Folks, let’s do an experiment. Australian economist Steve Kates posted this on Friday, and he reckoned few Australian readers grasped the point. An important point. I reckoned NZ readers would be much smarter. See if you can prove me right in the comments …
Folks, I know no modern economist would think this way, but what worries me more is that I doubt they would even know what he is saying. This is from the great F.W. Taussig in his 1896 Wages and Capital: an Examination of the Wages Fund Doctrine. Moreover, it is from pages 26-27 of a 325-page book where he seeks to dispose of one matter right from the start before getting into any of the more difficult questions. This is mere trivia:
We are now in a position to give an answer to one part of the question with which this chapter opened; whether wages are or are not paid from present or current product. . . . Wages are certainly not paid from the product of present labor; they are paid from the product of past labor. . . . Real wages are, virtually to their full extent, the product of past labor. At this moment, or within a few days, the last touches toward completion have indeed been given to the commodities now being enjoyed. But the great bulk of the labor whose product all of us, whether laborers or idlers, now enjoy, was done in the past.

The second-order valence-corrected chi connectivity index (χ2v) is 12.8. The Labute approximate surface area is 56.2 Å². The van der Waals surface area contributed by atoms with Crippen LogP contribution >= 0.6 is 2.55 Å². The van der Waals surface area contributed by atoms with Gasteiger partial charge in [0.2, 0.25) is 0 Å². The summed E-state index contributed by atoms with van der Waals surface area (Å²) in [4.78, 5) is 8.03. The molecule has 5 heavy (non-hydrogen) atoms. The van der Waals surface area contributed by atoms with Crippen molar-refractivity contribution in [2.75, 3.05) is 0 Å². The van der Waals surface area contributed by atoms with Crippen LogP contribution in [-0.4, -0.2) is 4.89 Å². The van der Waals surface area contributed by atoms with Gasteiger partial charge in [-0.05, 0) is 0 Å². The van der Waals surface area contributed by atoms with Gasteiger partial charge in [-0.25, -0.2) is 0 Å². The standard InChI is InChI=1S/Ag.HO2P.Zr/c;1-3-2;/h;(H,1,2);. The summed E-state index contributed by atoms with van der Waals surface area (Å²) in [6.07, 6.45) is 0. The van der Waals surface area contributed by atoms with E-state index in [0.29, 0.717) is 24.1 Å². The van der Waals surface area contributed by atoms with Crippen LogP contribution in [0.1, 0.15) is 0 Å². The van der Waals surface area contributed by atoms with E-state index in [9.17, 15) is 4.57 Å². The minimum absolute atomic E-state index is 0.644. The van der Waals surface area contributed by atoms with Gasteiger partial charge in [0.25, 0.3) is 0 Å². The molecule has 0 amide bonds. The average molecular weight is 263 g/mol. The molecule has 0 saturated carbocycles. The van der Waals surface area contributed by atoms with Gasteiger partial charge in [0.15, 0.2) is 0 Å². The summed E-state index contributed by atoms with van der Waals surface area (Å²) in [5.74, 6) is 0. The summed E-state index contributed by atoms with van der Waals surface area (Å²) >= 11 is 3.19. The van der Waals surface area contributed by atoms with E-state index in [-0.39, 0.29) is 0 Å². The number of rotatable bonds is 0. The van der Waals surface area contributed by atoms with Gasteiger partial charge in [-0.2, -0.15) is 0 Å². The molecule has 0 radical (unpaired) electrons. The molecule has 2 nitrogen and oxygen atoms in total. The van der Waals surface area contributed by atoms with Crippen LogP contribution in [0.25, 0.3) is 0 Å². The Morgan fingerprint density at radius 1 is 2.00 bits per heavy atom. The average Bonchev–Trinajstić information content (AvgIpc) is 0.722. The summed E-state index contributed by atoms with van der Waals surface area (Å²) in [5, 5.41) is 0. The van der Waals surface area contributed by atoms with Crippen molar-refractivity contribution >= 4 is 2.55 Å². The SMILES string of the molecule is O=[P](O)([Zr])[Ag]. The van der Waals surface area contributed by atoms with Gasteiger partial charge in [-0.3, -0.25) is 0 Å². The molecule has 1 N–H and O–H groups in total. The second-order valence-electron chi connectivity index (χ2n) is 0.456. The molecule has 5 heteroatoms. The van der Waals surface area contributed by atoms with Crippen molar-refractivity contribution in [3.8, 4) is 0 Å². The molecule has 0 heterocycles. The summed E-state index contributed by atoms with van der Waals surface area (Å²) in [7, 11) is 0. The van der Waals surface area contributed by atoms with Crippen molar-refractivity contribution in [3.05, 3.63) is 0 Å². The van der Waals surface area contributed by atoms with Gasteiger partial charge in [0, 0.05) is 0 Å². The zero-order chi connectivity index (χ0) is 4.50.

Our ability to produce is based on our capital base. If we fritter it away on the various value-losing activities that the Australian Labor Government had been indulging in, falling living standards is what you must expect. Labor had been progressively lowering our living standards by allowing our capital base to erode. This from today’s Australian indicates this is still misunderstood: ‘Joe Hockey’s sales pitch fails to reach the retail counter.’
The worst retail sales report in almost a year and the biggest foreign trade deficit on record have signalled that Australia’s superior economic performance may be short-lived.
Retail comes at the end of a very long process that modern economic theory not just ignores but virtually denies in everything it preaches. I’m afraid that economic theory will have to go back to the nineteenth century to pick up the lost threads that Keynesian economics has trampled on.
So, what’s his point?